The type and severity of cerebral palsy, the individual's emotional adjustment to the disability, and the availability of work accommodations will all influence the individual's ability to work.

Medical Codes

ICD-9-CM:
343.9 - Cerebral Palsy, Unspecified; Cerebral Palsy NOS

Diagnosis

History: Cerebral palsy is difficult to recognize and diagnose in early infancy but is easy to recognize in children and adults. Early signs of cerebral palsy usually appear before the age of three. A careful history of possible prenatal, perinatal, or postnatal injuries to the developing nervous system should be obtained from the family. Symptoms include difficulty with fine motor skills, such as writing, difficulty with balance and walking, and involuntary movements.

Physical exam: Motor abnormalities that have their onset early in life and continue through adulthood are numerous and diverse. The individual usually has slow motor development, overactive or overresponsive reflexes (hyperreflexia), and altered muscle tone (hypertonia and/or hypotonia). Individuals with hemiparesis have increased tone in the limbs and develop a characteristic gait and posture. Walking may seem normal, but the abnormality is apparent when the individual runs. Tendon reflexes are increased on the affected side, and spasticity and clonus may be present. In quadriparesis, both cerebral hemispheres are involved, and speech impairment, drooling, and difficulty swallowing (dysphagia) develop. Fine motor skills, including rapid hand movements and asymmetric forearm function, and reflexes should be tested. In dyskinetic cerebral palsy, there is enlargement (hypertrophy) of the continually moving muscles, especially of the neck and shoulders.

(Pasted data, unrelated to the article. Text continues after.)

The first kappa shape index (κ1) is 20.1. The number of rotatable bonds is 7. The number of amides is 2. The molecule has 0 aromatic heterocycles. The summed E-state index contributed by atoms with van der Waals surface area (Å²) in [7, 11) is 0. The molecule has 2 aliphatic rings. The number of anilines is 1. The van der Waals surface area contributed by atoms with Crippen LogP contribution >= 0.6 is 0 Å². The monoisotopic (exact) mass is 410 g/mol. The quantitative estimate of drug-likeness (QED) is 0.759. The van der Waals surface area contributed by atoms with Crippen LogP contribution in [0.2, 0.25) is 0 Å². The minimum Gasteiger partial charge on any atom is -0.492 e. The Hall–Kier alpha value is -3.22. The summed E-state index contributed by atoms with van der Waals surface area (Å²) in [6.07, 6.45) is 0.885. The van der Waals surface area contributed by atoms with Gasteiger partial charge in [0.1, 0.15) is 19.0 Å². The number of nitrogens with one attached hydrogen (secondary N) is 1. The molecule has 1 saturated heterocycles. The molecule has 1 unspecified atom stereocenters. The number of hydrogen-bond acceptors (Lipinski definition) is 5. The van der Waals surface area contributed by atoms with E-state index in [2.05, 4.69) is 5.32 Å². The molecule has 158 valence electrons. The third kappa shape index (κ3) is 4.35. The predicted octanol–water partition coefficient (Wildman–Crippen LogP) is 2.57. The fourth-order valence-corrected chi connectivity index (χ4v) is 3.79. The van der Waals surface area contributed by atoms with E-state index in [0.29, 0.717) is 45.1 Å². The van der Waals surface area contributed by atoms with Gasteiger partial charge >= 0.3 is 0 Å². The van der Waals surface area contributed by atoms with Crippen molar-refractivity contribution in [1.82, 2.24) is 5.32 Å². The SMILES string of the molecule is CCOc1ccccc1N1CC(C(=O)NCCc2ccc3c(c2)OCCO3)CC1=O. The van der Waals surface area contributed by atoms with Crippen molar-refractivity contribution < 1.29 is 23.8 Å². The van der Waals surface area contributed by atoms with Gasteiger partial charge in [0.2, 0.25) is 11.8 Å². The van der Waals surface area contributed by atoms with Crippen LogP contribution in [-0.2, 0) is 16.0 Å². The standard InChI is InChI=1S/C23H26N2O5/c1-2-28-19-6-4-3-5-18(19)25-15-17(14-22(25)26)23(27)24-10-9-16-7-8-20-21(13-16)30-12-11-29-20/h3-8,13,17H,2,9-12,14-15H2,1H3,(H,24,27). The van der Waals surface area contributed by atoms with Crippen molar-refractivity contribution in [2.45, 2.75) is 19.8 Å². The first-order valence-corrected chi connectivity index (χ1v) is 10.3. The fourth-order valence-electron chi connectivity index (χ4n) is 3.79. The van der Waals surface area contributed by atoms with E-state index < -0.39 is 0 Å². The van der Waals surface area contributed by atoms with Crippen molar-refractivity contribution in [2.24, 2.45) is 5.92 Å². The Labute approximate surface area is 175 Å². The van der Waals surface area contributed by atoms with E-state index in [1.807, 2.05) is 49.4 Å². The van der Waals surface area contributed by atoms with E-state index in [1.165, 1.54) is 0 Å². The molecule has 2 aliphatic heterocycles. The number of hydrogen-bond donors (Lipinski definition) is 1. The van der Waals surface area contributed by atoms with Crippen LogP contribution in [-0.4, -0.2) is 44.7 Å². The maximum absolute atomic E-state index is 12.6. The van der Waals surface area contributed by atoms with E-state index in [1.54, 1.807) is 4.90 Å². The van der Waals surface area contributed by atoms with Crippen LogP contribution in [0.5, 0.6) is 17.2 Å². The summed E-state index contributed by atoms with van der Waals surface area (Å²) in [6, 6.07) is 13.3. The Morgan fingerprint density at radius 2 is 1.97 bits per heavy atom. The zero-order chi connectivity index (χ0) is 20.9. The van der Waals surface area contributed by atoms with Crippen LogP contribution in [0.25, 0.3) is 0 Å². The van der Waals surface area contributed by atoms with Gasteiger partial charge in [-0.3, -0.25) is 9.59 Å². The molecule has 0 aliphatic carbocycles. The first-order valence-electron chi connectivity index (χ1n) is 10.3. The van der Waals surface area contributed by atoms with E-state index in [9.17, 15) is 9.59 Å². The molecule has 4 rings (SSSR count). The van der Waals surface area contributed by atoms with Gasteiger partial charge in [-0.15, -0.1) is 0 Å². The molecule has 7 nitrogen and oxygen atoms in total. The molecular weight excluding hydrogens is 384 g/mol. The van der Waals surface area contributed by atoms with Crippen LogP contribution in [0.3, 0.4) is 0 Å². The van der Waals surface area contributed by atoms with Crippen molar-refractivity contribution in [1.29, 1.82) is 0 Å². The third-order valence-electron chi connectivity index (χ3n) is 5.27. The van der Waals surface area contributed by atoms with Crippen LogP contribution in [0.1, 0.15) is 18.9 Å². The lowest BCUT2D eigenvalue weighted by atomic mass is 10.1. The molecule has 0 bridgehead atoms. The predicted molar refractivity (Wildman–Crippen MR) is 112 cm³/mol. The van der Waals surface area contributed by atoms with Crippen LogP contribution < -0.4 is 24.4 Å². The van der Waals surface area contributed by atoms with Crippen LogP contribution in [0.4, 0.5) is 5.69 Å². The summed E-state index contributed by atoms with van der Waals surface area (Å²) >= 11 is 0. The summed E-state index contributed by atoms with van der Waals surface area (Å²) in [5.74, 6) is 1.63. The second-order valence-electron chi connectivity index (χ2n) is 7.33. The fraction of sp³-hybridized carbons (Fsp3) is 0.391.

Tests: Computed tomography (CT), magnetic resonance imaging (MRI), and electroencephalography (EEG) are often used in the diagnosis. Laboratory testing of blood and cerebrospinal fluid will help distinguish cerebral palsy from meningitis and metabolic disorders causing similar symptoms.

Source: Medical Disability Advisor